Tag Archives: Robert Prosky

The Keep (1983, Michael Mann)

For almost fifty percent of its run time, every shot one of Michael Mann and Alex Thomson’s shots in The Keep is extraordinary. Mann’s seems more concerned with precise composition than he does narrative and Thomson’s photography perfectly complements it. So, while the film isn’t much good in its first half, at least it’s wondrous to watch.

Then there’s the second half, after Ian McKellen (as a sickly historian) and Alberta Watson (as his daughter) show up. Maybe The Keep is supposed to be a metaphor for Watson losing her virginity and abandonment and loss or something, but it’s not. It’s a complete mess and a soap opera between Watson and Scott Glenn (as a savior figure) doesn’t help simplify it. Worse, their romance–and McKellen’s decision to, as a Jew, to side with a demonic evil against the Nazis–confuses the things Mann’s able to do right in The Keep.

Except the German army is about all Mann does right. He’s ripping off Das Boot–with Jürgen Prochnow as the sympathetic Wehrmacht commander who doesn’t care for the Nazi stuff. It’s a decent enough rip-off and not uninteresting (Nazis versus demons). Gabriel Byrne shows up as the S.S. guy and bickers with Prochnow before they both disappear so Mann can focus on McKellen.

Prochnow’s okay, Byrne’s great, McKellen’s awful, Watson’s weak, Glenn’s unintentionally hilarious. Mann’s dialogue and plotting is terrible. There’s nothing good about the film except the special effects and Thomson’s photography.

At least it’s relatively short.

0/4ⓏⒺⓇⓄ

CREDITS

Directed by Michael Mann; screenplay by Mann, based on the novel by F. Paul Wilson; director of photography, Alex Thomson; edited by Dov Hoenig; music by Tangerine Dream; production designer, John Box; produced by Gene Kirkwood and Hawk Koch; released by Paramount Pictures.

Starring Scott Glenn (Glaeken Trismegestus), Alberta Watson (Eva Cuza), Jürgen Prochnow (Captain Klaus Woermann), Robert Prosky (Father Mihail Fonescu), Gabriel Byrne (Major Kaempffer), William Morgan Sheppard (Alexandru) and Ian McKellen (Dr. Theodore Cuza).


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Christine (1983, John Carpenter)

John Carpenter does some amazing work on Christine. He’s got help from his cinematographer, Donald M. Morgan, but the first forty-five or fifty minutes of the film are simply masterful. Carpenter has a wide variety of scenes–high school, ominous, family scenes, conversations–and all of them are magnificent.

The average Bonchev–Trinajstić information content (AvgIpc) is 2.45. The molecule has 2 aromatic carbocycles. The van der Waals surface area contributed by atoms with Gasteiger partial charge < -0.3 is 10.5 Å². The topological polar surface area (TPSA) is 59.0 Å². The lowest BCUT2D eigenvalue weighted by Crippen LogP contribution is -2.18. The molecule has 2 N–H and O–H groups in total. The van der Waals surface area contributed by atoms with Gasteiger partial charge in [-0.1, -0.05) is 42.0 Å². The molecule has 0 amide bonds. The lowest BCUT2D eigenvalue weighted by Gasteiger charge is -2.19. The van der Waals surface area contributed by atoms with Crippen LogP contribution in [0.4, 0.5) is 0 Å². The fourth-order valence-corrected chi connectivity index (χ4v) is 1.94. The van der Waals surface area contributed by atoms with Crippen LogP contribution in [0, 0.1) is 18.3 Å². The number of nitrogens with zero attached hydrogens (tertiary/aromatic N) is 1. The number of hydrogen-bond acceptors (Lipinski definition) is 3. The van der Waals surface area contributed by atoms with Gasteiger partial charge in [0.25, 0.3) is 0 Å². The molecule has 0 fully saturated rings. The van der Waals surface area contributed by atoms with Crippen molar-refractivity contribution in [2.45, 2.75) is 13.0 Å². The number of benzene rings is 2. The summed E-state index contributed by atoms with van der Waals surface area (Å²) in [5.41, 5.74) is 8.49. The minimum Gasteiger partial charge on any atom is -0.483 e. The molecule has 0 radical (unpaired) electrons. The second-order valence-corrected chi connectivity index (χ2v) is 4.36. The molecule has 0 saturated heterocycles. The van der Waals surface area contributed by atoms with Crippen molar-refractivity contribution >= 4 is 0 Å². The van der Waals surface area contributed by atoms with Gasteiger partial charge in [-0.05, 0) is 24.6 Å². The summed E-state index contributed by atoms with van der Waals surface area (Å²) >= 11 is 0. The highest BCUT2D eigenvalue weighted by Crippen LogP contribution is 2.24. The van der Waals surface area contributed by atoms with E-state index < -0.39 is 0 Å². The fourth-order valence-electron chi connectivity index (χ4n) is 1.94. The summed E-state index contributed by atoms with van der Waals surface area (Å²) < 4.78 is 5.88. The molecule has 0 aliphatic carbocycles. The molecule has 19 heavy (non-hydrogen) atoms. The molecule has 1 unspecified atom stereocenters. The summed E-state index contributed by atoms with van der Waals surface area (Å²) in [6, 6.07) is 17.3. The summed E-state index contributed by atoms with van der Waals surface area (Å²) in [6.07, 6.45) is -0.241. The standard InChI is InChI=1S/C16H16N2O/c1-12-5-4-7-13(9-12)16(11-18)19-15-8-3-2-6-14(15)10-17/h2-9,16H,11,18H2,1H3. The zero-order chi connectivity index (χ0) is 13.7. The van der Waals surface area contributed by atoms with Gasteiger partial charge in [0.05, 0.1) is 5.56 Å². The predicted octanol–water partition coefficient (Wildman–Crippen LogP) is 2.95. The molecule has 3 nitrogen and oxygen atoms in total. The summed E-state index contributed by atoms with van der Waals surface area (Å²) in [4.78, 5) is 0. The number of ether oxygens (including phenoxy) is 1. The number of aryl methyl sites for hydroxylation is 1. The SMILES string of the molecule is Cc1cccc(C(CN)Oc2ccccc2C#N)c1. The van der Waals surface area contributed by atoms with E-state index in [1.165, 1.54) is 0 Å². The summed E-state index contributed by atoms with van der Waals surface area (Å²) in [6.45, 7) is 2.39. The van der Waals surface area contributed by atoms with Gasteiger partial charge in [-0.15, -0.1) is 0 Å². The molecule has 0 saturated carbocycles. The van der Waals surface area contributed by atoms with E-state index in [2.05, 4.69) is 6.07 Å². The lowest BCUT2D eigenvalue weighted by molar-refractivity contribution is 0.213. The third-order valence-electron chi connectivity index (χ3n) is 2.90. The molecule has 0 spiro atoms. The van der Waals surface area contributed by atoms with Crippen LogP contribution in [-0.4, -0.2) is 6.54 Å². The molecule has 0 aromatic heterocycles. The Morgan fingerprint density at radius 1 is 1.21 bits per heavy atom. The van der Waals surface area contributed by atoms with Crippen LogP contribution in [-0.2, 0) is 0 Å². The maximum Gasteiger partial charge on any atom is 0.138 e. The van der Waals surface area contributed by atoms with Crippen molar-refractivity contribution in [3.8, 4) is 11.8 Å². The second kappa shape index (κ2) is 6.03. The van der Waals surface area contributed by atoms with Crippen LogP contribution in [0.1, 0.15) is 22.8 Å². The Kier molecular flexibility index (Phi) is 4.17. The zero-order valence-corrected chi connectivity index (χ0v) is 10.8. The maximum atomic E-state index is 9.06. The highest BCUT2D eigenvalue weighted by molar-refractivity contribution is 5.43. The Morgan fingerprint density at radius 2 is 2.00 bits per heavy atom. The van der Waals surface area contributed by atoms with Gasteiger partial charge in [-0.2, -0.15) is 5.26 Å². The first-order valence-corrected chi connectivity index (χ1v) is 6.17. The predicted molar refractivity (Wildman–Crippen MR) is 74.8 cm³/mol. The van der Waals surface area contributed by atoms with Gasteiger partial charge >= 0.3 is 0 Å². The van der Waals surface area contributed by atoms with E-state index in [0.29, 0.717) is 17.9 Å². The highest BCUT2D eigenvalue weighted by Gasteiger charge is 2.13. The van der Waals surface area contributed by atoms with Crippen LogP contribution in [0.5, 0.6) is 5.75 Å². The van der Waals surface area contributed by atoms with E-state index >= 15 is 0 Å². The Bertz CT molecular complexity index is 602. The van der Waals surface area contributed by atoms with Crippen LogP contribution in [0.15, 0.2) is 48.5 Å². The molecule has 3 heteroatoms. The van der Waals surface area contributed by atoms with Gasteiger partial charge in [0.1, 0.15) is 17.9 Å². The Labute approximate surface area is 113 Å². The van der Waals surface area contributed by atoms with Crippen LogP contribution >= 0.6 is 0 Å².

It’s just too bad Bill Phillips’s script falls apart once John Stockwell ceases to be the main character and top-billed Keith Gordon takes over. It also doesn’t help Gordon’s terrible. Some of the film’s logic holes are because the script’s focus switches from Stockwell to Gordon (and finally back to Stockwell), but it wouldn’t matter if it didn’t. Gordon wouldn’t be any better if Phillips’s had plotted the script better.

Gordon starts out as an ostracized nerd and he’s awful at it, but at least he’s got Stockwell to hold up the scenes. But then, once Gordon gets his evil car, he becomes super-cool. Except Carpenter and Phillips don’t show this period, it’s just implied because Alexandra Paul wants to go out with Gordon. When the film catches up with him again, he’s super creepy. By the end, he’s a vampire.

The last hour or so is a mess, with some excellent special effects, Carpenter’s direction and Stockwell’s acting keeping it watchable.

Paul’s okay, nothing more, but there are some great supporting performances. Robert Prosky, Harry Dean Stanton and, especially, Roberts Blossom are all fantastic.

Christine can’t overcome its major problems; Carpenter makes it worthwhile all by himself.

1.5/4★½

CREDITS

Directed by John Carpenter; screenplay by Bill Phillips, based on the novel by Stephen King; director of photography, Donald M. Morgan; edited by Marion Rothman; music by Carpenter and Alan Howarth; production designer, Daniel A. Lomino; produced by Richard Kobritz; released by Columbia Pictures.

Starring Keith Gordon (Arnie Cunningham), John Stockwell (Dennis Guilder), Alexandra Paul (Leigh Cabot), Robert Prosky (Will Darnell), Harry Dean Stanton (Detective Rudolph Junkins), Christine Belford (Regina Cunningham), Roberts Blossom (George LeBay), William Ostrander (Buddy Repperton), David Spielberg (Mr. Casey), Malcolm Danare (Moochie Wells), Steven Tash (Rich Cholony), Stuart Charno (Don Vandenberg), Kelly Preston (Roseanne), Marc Poppel (Chuck), Robert Darnell (Michael Cunningham) and Douglas Warhit (Bemis).


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THIS FILM IS ALSO DISCUSSED IN SUM UP | JOHN CARPENTER, PART 2: THE STUDIO QUARTET.